Figure 2: Titration curve of a strong base with a strong acid. Point 1 marks the pH at the beginning of the titration before any strong acid has been added. Point 2 marks the pH at 10 mL, the half-equivalence point. Point 3 marks the pH at the equivalence point. Point 4 marks the point past the equivalence point at 30 mL, where excess strong acid has been added.

Weak Acid/Strong Base Titration Curves

Weak acid/strong base titrations are similar to strong acid/strong base titrations, but typically involve an extra step or two. When we add a weak acid to a strong base, we get the reaction:

HA(aq)  +  OH(aq)   ⇌   H2O(l)  +  A(aq)

Figure 3 shows a weak acid being titrated with a strong base. At the beginning of the reaction, only the weak acid is present, resulting in a pH < 7. As the reaction proceeds, some of the weak acid reacts with the added strong base to produce water and the conjugate base. Between the beginning of the titration and the equivalence point, the added strong base is the limiting reactant and after the reaction, the weak acid and its conjugate base make a buffer solution. At around 20 mL, the pH sharply increases at the equivalence point, where the moles of weak acid are equal to the moles of added strong base. The pH at the equivalence point is greater than 7.00, since only water and the conjugate base are present at this point. After the equivalence point, all of the weak acid has been used up and the conjugate base and excess strong base remain. The pH can be calculated by the excess strong base alone, since the effect of the weak base on the [OH] is minimal. Compare the titration curves of Figure 1 and Figure 3 after the equivalence point – see how similar they are?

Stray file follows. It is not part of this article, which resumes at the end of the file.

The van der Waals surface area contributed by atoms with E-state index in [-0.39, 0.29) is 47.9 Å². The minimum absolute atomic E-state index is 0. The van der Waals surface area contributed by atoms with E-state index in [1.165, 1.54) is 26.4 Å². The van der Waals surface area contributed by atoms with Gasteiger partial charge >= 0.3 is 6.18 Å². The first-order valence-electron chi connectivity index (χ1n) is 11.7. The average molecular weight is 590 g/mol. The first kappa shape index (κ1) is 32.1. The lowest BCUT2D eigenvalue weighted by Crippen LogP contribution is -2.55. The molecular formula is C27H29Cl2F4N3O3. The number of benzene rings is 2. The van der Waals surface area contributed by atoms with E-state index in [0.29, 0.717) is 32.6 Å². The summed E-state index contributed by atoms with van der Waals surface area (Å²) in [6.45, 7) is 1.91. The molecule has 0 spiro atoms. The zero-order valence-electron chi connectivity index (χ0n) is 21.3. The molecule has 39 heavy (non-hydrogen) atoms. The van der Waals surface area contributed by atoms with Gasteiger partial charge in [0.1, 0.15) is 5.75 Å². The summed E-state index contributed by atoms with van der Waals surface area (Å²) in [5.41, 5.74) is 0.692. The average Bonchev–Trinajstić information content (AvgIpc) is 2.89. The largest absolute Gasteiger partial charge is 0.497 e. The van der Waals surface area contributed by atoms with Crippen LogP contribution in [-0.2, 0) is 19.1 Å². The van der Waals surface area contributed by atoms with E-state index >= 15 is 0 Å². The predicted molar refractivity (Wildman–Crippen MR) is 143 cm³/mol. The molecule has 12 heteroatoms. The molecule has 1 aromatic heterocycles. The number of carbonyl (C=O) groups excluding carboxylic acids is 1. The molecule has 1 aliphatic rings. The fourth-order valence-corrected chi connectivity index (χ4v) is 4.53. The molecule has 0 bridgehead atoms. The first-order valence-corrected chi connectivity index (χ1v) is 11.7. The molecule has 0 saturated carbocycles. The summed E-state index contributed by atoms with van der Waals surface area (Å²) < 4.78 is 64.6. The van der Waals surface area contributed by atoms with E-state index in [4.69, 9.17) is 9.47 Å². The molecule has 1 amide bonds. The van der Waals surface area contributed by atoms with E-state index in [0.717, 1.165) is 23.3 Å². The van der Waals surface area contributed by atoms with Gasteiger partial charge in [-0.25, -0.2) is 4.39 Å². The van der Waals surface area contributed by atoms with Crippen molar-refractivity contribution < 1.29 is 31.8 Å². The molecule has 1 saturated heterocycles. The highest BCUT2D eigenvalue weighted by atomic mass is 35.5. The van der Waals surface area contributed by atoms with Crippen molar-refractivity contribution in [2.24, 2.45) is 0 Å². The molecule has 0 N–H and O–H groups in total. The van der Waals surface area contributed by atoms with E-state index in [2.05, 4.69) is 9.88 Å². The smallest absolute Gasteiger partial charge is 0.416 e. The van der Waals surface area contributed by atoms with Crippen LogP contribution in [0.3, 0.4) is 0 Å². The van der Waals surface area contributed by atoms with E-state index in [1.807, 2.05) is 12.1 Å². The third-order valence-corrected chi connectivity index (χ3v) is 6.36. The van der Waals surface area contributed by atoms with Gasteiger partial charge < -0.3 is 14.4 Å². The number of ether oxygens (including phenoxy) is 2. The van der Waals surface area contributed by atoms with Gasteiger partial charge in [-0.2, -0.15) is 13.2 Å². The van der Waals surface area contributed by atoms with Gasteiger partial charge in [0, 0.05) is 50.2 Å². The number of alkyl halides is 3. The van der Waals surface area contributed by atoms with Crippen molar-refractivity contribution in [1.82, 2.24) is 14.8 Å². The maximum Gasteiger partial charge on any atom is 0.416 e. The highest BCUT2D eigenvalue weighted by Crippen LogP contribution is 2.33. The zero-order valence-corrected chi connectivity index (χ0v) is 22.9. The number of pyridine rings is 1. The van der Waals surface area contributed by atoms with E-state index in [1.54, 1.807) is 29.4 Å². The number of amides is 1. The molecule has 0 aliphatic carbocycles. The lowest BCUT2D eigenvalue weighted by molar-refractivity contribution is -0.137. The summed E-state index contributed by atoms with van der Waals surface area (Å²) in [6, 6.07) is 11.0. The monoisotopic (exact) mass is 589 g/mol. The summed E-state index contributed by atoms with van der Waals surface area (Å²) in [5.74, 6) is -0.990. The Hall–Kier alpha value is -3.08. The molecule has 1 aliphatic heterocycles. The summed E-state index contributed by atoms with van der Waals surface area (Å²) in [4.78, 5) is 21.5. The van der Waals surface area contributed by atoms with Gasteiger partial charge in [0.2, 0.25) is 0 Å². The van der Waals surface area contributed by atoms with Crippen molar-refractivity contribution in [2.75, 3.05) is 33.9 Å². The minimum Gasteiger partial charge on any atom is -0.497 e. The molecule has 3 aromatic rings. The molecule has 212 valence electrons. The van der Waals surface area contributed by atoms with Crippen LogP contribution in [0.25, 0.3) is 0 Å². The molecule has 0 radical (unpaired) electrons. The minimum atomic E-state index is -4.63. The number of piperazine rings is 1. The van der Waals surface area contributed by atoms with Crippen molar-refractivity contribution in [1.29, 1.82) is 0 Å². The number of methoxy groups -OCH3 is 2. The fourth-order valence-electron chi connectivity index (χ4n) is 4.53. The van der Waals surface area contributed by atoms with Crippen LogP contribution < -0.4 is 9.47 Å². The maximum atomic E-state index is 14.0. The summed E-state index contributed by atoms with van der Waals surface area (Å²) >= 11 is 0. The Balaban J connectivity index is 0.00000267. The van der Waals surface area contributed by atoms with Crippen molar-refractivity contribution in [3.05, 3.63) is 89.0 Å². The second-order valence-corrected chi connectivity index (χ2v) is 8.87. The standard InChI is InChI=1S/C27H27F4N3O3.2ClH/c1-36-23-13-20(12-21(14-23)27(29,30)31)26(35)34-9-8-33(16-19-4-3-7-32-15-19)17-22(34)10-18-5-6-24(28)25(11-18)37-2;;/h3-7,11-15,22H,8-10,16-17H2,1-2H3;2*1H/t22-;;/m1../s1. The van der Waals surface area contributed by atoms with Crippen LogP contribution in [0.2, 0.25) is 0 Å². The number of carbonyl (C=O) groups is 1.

A graph is shown, titled “Titration of a Weak Acid with a Strong Base.” The horizontal axis is labeled “Volume of Titrant (m L)”. Markings and vertical gridlines are provided every 5 units from 0 to 40. The vertical axis is labeled “p H” and is marked every 2 units from 0 to 14. A black curve is drawn in the graph which starts at the point (0, 3). The curve increases steadily up until (20, 6.5) after which there is a vertical section from (20, 6.5) until (20, 11). Then the curve levels off and increases slowly until (40, 12.5). There are four points labeled on the graph. Point “1” is at (0, 3). Point “2” is at (10, 5). Point “3” is at (20, 9). Point “4” is at (30, 12.2).
Figure 3: Titration curve of a weak acid with a strong base. Point 1 marks the pH at the beginning of the titration before any strong base has been added. Point 2 marks the pH at 10 mL, the half-equivalence point, where the pH = pKa. In between Points 1 and 3 is the buffer region, where the conjugate acid/base pair are present.Point 3 marks the pH at the equivalence point. Point 4 marks the point past the equivalence point at 30 mL, where excess strong base has been added.

Weak Base/Strong Acid Titration Curves

Weak base/strong acid titrations are similar to weak acid/strong base titrations. When we add a weak base to a strong acid, we get the reaction:

A(aq)  +  H3O+(aq)   ⇌   H2O(l)  +  HA(aq)

Figure 4 shows a weak base being titrated with a strong acid. At the beginning of the reaction, only the weak base is present, resulting in a pH > 7. As the reaction proceeds, some of the weak base reacts with the added strong acid to produce water and the conjugate acid. Between the beginning of the titration and the equivalence point, the added strong acid is the limiting reactant and after the reaction, the weak base and its conjugate acid make a buffer solution. At around 20 mL, the pH sharply decreases at the equivalence point, where the moles of weak base are equal to the moles of added strong acid. The pH at the equivalence point is less than 7.00, since only water and the conjugate acid are present at this point. After the equivalence point, all of the weak base has been used up and the conjugate acid and excess strong acid remain. The pH can be calculated by the excess strong acid alone, since the effect of the weak acid on the [H3O+] is minimal. Compare the titration curves of Figure 2 and Figure 4 after the equivalence point – see how similar they are?